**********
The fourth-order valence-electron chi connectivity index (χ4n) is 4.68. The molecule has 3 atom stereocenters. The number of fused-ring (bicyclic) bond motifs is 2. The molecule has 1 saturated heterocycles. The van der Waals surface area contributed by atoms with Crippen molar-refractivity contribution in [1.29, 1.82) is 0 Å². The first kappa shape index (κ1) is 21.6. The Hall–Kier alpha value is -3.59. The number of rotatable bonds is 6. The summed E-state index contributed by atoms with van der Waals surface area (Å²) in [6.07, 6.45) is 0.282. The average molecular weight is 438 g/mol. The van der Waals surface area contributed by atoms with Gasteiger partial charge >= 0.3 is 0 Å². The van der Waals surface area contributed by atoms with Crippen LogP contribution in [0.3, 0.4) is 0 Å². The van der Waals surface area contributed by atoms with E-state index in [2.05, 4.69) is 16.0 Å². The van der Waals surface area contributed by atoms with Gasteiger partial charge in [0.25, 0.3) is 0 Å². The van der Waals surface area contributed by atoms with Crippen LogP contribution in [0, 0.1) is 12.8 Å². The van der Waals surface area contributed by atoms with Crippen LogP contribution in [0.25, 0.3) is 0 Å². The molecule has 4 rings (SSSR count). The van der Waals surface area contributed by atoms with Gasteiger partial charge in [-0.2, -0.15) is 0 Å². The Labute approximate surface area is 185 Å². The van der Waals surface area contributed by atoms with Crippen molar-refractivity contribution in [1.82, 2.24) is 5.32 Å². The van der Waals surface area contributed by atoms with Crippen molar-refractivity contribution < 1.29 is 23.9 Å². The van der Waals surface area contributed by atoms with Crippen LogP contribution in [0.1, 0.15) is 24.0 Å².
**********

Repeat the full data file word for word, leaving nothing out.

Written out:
The fourth-order valence-electron chi connectivity index (χ4n) is 4.68. The molecule has 3 atom stereocenters. The number of fused-ring (bicyclic) bond motifs is 2. The molecule has 1 saturated heterocycles. The van der Waals surface area contributed by atoms with Crippen molar-refractivity contribution in [1.29, 1.82) is 0 Å². The first kappa shape index (κ1) is 21.6. The Hall–Kier alpha value is -3.59. The number of rotatable bonds is 6. The summed E-state index contributed by atoms with van der Waals surface area (Å²) in [6.07, 6.45) is 0.282. The average molecular weight is 438 g/mol. The van der Waals surface area contributed by atoms with Gasteiger partial charge >= 0.3 is 0 Å². The van der Waals surface area contributed by atoms with Crippen LogP contribution in [0.3, 0.4) is 0 Å². The van der Waals surface area contributed by atoms with E-state index in [2.05, 4.69) is 16.0 Å². The van der Waals surface area contributed by atoms with Gasteiger partial charge in [0.25, 0.3) is 0 Å². The van der Waals surface area contributed by atoms with Crippen LogP contribution in [0, 0.1) is 12.8 Å². The van der Waals surface area contributed by atoms with Crippen LogP contribution in [0.25, 0.3) is 0 Å². The molecule has 4 rings (SSSR count). The van der Waals surface area contributed by atoms with Gasteiger partial charge in [-0.2, -0.15) is 0 Å². The Labute approximate surface area is 185 Å². The van der Waals surface area contributed by atoms with Crippen molar-refractivity contribution in [1.82, 2.24) is 5.32 Å². The van der Waals surface area contributed by atoms with Crippen molar-refractivity contribution < 1.29 is 23.9 Å². The van der Waals surface area contributed by atoms with Crippen LogP contribution in [0.1, 0.15) is 24.0 Å².